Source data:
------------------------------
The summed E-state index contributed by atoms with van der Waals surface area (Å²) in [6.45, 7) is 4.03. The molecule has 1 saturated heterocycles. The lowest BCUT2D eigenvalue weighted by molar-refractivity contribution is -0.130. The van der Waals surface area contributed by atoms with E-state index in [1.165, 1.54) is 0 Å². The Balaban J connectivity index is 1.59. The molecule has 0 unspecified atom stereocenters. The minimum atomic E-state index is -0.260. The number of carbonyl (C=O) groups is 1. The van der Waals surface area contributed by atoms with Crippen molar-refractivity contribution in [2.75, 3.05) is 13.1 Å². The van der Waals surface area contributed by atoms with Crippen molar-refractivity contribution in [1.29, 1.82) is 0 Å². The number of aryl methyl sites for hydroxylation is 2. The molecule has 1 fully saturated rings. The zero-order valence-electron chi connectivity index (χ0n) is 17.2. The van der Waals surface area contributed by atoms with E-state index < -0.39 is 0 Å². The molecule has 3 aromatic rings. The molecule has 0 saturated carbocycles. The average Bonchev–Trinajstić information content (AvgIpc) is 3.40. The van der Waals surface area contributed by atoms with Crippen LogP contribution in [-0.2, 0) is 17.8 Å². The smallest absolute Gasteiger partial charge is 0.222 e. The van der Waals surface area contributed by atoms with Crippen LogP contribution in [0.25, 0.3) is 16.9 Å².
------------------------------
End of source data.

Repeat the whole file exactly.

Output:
The summed E-state index contributed by atoms with van der Waals surface area (Å²) in [6.45, 7) is 4.03. The molecule has 1 saturated heterocycles. The lowest BCUT2D eigenvalue weighted by molar-refractivity contribution is -0.130. The van der Waals surface area contributed by atoms with E-state index in [1.165, 1.54) is 0 Å². The Balaban J connectivity index is 1.59. The molecule has 0 unspecified atom stereocenters. The minimum atomic E-state index is -0.260. The number of carbonyl (C=O) groups is 1. The van der Waals surface area contributed by atoms with Crippen molar-refractivity contribution in [2.75, 3.05) is 13.1 Å². The van der Waals surface area contributed by atoms with Crippen molar-refractivity contribution in [1.29, 1.82) is 0 Å². The number of aryl methyl sites for hydroxylation is 2. The molecule has 1 fully saturated rings. The zero-order valence-electron chi connectivity index (χ0n) is 17.2. The van der Waals surface area contributed by atoms with E-state index < -0.39 is 0 Å². The molecule has 3 aromatic rings. The molecule has 0 saturated carbocycles. The average Bonchev–Trinajstić information content (AvgIpc) is 3.40. The van der Waals surface area contributed by atoms with Crippen LogP contribution in [-0.2, 0) is 17.8 Å². The smallest absolute Gasteiger partial charge is 0.222 e. The van der Waals surface area contributed by atoms with Crippen LogP contribution in [0.25, 0.3) is 16.9 Å².